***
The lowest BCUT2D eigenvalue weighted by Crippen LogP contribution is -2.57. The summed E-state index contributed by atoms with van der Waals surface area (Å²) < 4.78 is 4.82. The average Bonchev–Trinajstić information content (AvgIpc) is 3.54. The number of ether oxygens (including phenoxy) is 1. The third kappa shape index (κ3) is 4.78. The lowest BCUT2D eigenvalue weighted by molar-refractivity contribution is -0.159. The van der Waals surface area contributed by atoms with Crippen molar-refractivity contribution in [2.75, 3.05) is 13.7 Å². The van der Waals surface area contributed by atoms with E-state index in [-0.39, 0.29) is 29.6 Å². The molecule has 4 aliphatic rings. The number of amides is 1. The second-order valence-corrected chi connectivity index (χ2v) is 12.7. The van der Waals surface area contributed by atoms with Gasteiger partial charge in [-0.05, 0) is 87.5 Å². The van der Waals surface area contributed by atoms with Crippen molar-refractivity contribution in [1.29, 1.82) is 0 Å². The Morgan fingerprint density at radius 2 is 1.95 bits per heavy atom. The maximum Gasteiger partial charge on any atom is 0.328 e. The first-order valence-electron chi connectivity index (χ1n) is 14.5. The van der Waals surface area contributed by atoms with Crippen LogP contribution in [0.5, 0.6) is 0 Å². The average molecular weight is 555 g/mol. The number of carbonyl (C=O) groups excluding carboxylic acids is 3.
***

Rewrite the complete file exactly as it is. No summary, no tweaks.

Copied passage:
The lowest BCUT2D eigenvalue weighted by Crippen LogP contribution is -2.57. The summed E-state index contributed by atoms with van der Waals surface area (Å²) < 4.78 is 4.82. The average Bonchev–Trinajstić information content (AvgIpc) is 3.54. The number of ether oxygens (including phenoxy) is 1. The third kappa shape index (κ3) is 4.78. The lowest BCUT2D eigenvalue weighted by molar-refractivity contribution is -0.159. The van der Waals surface area contributed by atoms with Crippen molar-refractivity contribution in [2.75, 3.05) is 13.7 Å². The van der Waals surface area contributed by atoms with E-state index in [-0.39, 0.29) is 29.6 Å². The molecule has 4 aliphatic rings. The number of amides is 1. The second-order valence-corrected chi connectivity index (χ2v) is 12.7. The van der Waals surface area contributed by atoms with Gasteiger partial charge in [-0.05, 0) is 87.5 Å². The van der Waals surface area contributed by atoms with Crippen molar-refractivity contribution in [1.29, 1.82) is 0 Å². The Morgan fingerprint density at radius 2 is 1.95 bits per heavy atom. The maximum Gasteiger partial charge on any atom is 0.328 e. The first-order valence-electron chi connectivity index (χ1n) is 14.5. The van der Waals surface area contributed by atoms with Crippen LogP contribution in [0.5, 0.6) is 0 Å². The average molecular weight is 555 g/mol. The number of carbonyl (C=O) groups excluding carboxylic acids is 3.